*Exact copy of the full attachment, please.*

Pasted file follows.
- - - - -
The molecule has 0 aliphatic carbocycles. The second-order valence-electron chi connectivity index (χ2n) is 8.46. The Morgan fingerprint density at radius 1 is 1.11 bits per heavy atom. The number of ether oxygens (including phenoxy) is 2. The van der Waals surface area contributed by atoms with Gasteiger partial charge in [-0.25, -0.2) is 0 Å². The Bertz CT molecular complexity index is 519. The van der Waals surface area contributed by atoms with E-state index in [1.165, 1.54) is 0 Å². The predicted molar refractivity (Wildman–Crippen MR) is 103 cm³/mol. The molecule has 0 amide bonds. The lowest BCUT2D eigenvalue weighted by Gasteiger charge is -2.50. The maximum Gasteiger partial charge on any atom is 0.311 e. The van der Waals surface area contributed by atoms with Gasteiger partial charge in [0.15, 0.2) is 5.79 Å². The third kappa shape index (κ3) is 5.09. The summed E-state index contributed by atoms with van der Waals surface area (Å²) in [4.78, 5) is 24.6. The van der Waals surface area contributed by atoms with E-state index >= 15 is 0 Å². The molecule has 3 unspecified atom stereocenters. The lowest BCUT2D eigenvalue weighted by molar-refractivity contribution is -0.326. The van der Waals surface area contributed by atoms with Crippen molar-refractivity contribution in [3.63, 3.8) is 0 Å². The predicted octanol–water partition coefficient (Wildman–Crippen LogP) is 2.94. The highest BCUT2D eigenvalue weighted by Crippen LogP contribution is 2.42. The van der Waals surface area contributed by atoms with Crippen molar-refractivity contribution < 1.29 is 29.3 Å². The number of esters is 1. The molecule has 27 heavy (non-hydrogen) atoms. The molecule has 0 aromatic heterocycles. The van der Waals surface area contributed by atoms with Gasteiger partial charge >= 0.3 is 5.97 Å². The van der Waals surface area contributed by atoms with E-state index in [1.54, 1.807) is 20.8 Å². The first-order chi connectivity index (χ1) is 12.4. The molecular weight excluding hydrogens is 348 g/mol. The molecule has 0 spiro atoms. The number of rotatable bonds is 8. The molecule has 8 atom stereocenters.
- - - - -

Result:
The molecule has 0 aliphatic carbocycles. The second-order valence-electron chi connectivity index (χ2n) is 8.46. The Morgan fingerprint density at radius 1 is 1.11 bits per heavy atom. The number of ether oxygens (including phenoxy) is 2. The van der Waals surface area contributed by atoms with Gasteiger partial charge in [-0.25, -0.2) is 0 Å². The Bertz CT molecular complexity index is 519. The van der Waals surface area contributed by atoms with E-state index in [1.165, 1.54) is 0 Å². The predicted molar refractivity (Wildman–Crippen MR) is 103 cm³/mol. The molecule has 0 amide bonds. The lowest BCUT2D eigenvalue weighted by Gasteiger charge is -2.50. The maximum Gasteiger partial charge on any atom is 0.311 e. The van der Waals surface area contributed by atoms with Gasteiger partial charge in [0.15, 0.2) is 5.79 Å². The third kappa shape index (κ3) is 5.09. The summed E-state index contributed by atoms with van der Waals surface area (Å²) in [4.78, 5) is 24.6. The van der Waals surface area contributed by atoms with E-state index >= 15 is 0 Å². The molecule has 3 unspecified atom stereocenters. The lowest BCUT2D eigenvalue weighted by molar-refractivity contribution is -0.326. The van der Waals surface area contributed by atoms with Crippen molar-refractivity contribution in [3.63, 3.8) is 0 Å². The predicted octanol–water partition coefficient (Wildman–Crippen LogP) is 2.94. The highest BCUT2D eigenvalue weighted by Crippen LogP contribution is 2.42. The van der Waals surface area contributed by atoms with Crippen molar-refractivity contribution < 1.29 is 29.3 Å². The number of esters is 1. The molecule has 27 heavy (non-hydrogen) atoms. The molecule has 0 aromatic heterocycles. The van der Waals surface area contributed by atoms with Gasteiger partial charge >= 0.3 is 5.97 Å². The van der Waals surface area contributed by atoms with E-state index in [1.54, 1.807) is 20.8 Å². The first-order chi connectivity index (χ1) is 12.4. The molecular weight excluding hydrogens is 348 g/mol. The molecule has 0 spiro atoms. The number of rotatable bonds is 8. The molecule has 8 atom stereocenters.